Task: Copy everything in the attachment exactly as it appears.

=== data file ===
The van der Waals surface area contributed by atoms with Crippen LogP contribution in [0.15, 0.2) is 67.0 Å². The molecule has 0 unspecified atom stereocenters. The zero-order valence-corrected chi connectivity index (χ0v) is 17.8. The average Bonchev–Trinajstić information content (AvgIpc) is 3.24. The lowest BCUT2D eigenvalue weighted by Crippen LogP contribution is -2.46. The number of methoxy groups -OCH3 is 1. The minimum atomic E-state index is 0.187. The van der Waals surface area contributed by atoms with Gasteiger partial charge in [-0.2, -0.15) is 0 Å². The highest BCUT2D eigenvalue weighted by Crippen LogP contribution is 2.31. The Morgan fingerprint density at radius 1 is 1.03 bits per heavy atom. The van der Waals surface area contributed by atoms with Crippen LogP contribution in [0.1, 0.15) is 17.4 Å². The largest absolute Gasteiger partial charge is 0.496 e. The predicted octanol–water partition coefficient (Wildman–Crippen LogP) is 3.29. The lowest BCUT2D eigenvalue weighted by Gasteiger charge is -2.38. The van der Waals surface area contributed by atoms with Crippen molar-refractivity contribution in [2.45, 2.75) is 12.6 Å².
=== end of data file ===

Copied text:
The van der Waals surface area contributed by atoms with Crippen LogP contribution in [0.15, 0.2) is 67.0 Å². The molecule has 0 unspecified atom stereocenters. The zero-order valence-corrected chi connectivity index (χ0v) is 17.8. The average Bonchev–Trinajstić information content (AvgIpc) is 3.24. The lowest BCUT2D eigenvalue weighted by Crippen LogP contribution is -2.46. The number of methoxy groups -OCH3 is 1. The minimum atomic E-state index is 0.187. The van der Waals surface area contributed by atoms with Gasteiger partial charge in [-0.2, -0.15) is 0 Å². The highest BCUT2D eigenvalue weighted by Crippen LogP contribution is 2.31. The Morgan fingerprint density at radius 1 is 1.03 bits per heavy atom. The van der Waals surface area contributed by atoms with Crippen LogP contribution in [0.1, 0.15) is 17.4 Å². The largest absolute Gasteiger partial charge is 0.496 e. The predicted octanol–water partition coefficient (Wildman–Crippen LogP) is 3.29. The lowest BCUT2D eigenvalue weighted by Gasteiger charge is -2.38. The van der Waals surface area contributed by atoms with Crippen molar-refractivity contribution in [2.45, 2.75) is 12.6 Å².